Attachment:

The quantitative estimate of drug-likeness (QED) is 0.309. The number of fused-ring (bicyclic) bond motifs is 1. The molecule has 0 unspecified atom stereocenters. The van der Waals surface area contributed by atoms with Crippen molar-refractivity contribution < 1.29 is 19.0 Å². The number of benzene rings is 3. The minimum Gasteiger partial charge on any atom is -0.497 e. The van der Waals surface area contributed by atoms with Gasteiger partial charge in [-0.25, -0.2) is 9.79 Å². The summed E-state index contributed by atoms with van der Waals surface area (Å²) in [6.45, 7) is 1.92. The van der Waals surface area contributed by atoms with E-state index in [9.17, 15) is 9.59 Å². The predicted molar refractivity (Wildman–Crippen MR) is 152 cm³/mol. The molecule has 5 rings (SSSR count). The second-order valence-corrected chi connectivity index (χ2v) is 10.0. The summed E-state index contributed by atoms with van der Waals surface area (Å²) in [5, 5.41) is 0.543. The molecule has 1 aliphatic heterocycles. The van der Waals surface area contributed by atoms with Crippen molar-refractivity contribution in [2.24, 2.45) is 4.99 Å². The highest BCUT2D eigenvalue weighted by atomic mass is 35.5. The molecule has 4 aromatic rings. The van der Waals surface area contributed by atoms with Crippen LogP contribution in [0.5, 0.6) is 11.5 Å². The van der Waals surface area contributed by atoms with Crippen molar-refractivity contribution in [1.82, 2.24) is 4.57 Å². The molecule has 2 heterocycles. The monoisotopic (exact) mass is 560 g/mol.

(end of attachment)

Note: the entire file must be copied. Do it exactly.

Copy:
The quantitative estimate of drug-likeness (QED) is 0.309. The number of fused-ring (bicyclic) bond motifs is 1. The molecule has 0 unspecified atom stereocenters. The van der Waals surface area contributed by atoms with Crippen molar-refractivity contribution < 1.29 is 19.0 Å². The number of benzene rings is 3. The minimum Gasteiger partial charge on any atom is -0.497 e. The van der Waals surface area contributed by atoms with Gasteiger partial charge in [-0.25, -0.2) is 9.79 Å². The summed E-state index contributed by atoms with van der Waals surface area (Å²) in [6.45, 7) is 1.92. The van der Waals surface area contributed by atoms with E-state index in [9.17, 15) is 9.59 Å². The predicted molar refractivity (Wildman–Crippen MR) is 152 cm³/mol. The molecule has 5 rings (SSSR count). The second-order valence-corrected chi connectivity index (χ2v) is 10.0. The summed E-state index contributed by atoms with van der Waals surface area (Å²) in [5, 5.41) is 0.543. The molecule has 1 aliphatic heterocycles. The van der Waals surface area contributed by atoms with Crippen molar-refractivity contribution in [2.24, 2.45) is 4.99 Å². The highest BCUT2D eigenvalue weighted by atomic mass is 35.5. The molecule has 4 aromatic rings. The van der Waals surface area contributed by atoms with Crippen LogP contribution in [0.5, 0.6) is 11.5 Å². The van der Waals surface area contributed by atoms with Crippen molar-refractivity contribution in [1.82, 2.24) is 4.57 Å². The molecule has 2 heterocycles. The monoisotopic (exact) mass is 560 g/mol.